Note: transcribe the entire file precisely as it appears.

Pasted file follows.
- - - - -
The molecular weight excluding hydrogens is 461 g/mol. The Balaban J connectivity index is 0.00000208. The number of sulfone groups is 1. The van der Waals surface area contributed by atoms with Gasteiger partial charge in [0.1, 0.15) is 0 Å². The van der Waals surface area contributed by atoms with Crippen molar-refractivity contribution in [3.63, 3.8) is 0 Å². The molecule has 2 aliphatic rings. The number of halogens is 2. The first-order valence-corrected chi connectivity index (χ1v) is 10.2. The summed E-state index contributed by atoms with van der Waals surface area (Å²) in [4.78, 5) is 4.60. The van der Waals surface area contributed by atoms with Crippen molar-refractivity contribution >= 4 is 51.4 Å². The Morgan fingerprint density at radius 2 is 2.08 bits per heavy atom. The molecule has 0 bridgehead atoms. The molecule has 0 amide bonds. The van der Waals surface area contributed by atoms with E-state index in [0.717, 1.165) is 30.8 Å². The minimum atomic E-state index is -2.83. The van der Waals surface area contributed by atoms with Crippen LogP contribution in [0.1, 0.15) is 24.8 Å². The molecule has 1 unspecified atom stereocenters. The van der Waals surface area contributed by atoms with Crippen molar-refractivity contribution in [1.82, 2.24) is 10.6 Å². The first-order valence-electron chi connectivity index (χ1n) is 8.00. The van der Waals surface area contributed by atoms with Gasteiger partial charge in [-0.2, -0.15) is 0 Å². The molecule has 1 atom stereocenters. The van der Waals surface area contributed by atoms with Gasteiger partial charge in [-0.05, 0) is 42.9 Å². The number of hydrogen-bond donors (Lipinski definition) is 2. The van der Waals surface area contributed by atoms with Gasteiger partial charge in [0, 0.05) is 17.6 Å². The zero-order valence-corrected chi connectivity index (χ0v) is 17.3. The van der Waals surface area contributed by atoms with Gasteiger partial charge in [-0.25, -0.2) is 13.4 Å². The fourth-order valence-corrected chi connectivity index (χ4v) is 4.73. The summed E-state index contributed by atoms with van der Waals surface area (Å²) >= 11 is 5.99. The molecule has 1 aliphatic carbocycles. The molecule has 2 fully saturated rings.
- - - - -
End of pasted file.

The molecular weight excluding hydrogens is 461 g/mol. The Balaban J connectivity index is 0.00000208. The number of sulfone groups is 1. The van der Waals surface area contributed by atoms with Gasteiger partial charge in [0.1, 0.15) is 0 Å². The van der Waals surface area contributed by atoms with Crippen molar-refractivity contribution in [3.63, 3.8) is 0 Å². The molecule has 2 aliphatic rings. The number of halogens is 2. The first-order valence-corrected chi connectivity index (χ1v) is 10.2. The summed E-state index contributed by atoms with van der Waals surface area (Å²) in [4.78, 5) is 4.60. The van der Waals surface area contributed by atoms with Crippen molar-refractivity contribution >= 4 is 51.4 Å². The Morgan fingerprint density at radius 2 is 2.08 bits per heavy atom. The molecule has 0 bridgehead atoms. The molecule has 0 amide bonds. The van der Waals surface area contributed by atoms with E-state index in [0.717, 1.165) is 30.8 Å². The minimum atomic E-state index is -2.83. The van der Waals surface area contributed by atoms with Crippen LogP contribution in [0.1, 0.15) is 24.8 Å². The molecule has 1 unspecified atom stereocenters. The van der Waals surface area contributed by atoms with Crippen molar-refractivity contribution in [1.82, 2.24) is 10.6 Å². The first-order valence-electron chi connectivity index (χ1n) is 8.00. The van der Waals surface area contributed by atoms with Gasteiger partial charge in [-0.2, -0.15) is 0 Å². The molecule has 1 atom stereocenters. The van der Waals surface area contributed by atoms with Gasteiger partial charge in [-0.05, 0) is 42.9 Å². The number of hydrogen-bond donors (Lipinski definition) is 2. The van der Waals surface area contributed by atoms with Gasteiger partial charge in [0, 0.05) is 17.6 Å². The zero-order valence-corrected chi connectivity index (χ0v) is 17.3. The van der Waals surface area contributed by atoms with Gasteiger partial charge in [-0.25, -0.2) is 13.4 Å². The fourth-order valence-corrected chi connectivity index (χ4v) is 4.73. The summed E-state index contributed by atoms with van der Waals surface area (Å²) >= 11 is 5.99. The molecule has 1 aliphatic carbocycles. The molecule has 2 fully saturated rings.